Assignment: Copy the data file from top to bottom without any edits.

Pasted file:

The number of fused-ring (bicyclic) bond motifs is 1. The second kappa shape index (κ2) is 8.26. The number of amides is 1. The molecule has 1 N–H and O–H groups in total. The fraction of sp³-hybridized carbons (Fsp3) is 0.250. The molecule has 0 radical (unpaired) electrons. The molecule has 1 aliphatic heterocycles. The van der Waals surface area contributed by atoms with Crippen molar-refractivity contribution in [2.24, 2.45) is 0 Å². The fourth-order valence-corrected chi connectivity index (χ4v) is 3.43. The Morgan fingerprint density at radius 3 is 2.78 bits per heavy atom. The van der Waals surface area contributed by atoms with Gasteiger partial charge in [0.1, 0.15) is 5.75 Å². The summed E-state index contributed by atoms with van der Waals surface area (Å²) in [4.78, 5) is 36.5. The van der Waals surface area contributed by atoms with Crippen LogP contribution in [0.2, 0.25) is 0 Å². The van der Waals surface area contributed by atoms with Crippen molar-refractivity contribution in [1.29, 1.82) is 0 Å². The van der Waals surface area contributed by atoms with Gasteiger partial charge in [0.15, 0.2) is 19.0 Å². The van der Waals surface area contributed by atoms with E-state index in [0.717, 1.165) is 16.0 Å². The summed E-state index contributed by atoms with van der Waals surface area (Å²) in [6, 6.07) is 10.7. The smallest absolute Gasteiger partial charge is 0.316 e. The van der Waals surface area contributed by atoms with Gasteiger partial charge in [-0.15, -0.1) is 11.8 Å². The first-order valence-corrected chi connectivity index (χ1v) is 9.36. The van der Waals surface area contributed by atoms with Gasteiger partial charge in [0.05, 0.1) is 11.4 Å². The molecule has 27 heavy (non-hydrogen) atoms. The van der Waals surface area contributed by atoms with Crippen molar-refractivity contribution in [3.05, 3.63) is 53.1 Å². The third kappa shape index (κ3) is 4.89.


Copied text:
The number of fused-ring (bicyclic) bond motifs is 1. The second kappa shape index (κ2) is 8.26. The number of amides is 1. The molecule has 1 N–H and O–H groups in total. The fraction of sp³-hybridized carbons (Fsp3) is 0.250. The molecule has 0 radical (unpaired) electrons. The molecule has 1 aliphatic heterocycles. The van der Waals surface area contributed by atoms with Crippen molar-refractivity contribution in [2.24, 2.45) is 0 Å². The fourth-order valence-corrected chi connectivity index (χ4v) is 3.43. The Morgan fingerprint density at radius 3 is 2.78 bits per heavy atom. The van der Waals surface area contributed by atoms with Gasteiger partial charge in [0.1, 0.15) is 5.75 Å². The summed E-state index contributed by atoms with van der Waals surface area (Å²) in [4.78, 5) is 36.5. The van der Waals surface area contributed by atoms with Crippen LogP contribution in [0.2, 0.25) is 0 Å². The van der Waals surface area contributed by atoms with Crippen molar-refractivity contribution in [1.29, 1.82) is 0 Å². The van der Waals surface area contributed by atoms with Gasteiger partial charge in [0.15, 0.2) is 19.0 Å². The van der Waals surface area contributed by atoms with E-state index in [0.717, 1.165) is 16.0 Å². The summed E-state index contributed by atoms with van der Waals surface area (Å²) in [6, 6.07) is 10.7. The smallest absolute Gasteiger partial charge is 0.316 e. The van der Waals surface area contributed by atoms with Gasteiger partial charge in [-0.15, -0.1) is 11.8 Å². The first-order valence-corrected chi connectivity index (χ1v) is 9.36. The van der Waals surface area contributed by atoms with Gasteiger partial charge in [0.05, 0.1) is 11.4 Å². The molecule has 27 heavy (non-hydrogen) atoms. The van der Waals surface area contributed by atoms with Crippen molar-refractivity contribution in [3.05, 3.63) is 53.1 Å². The third kappa shape index (κ3) is 4.89.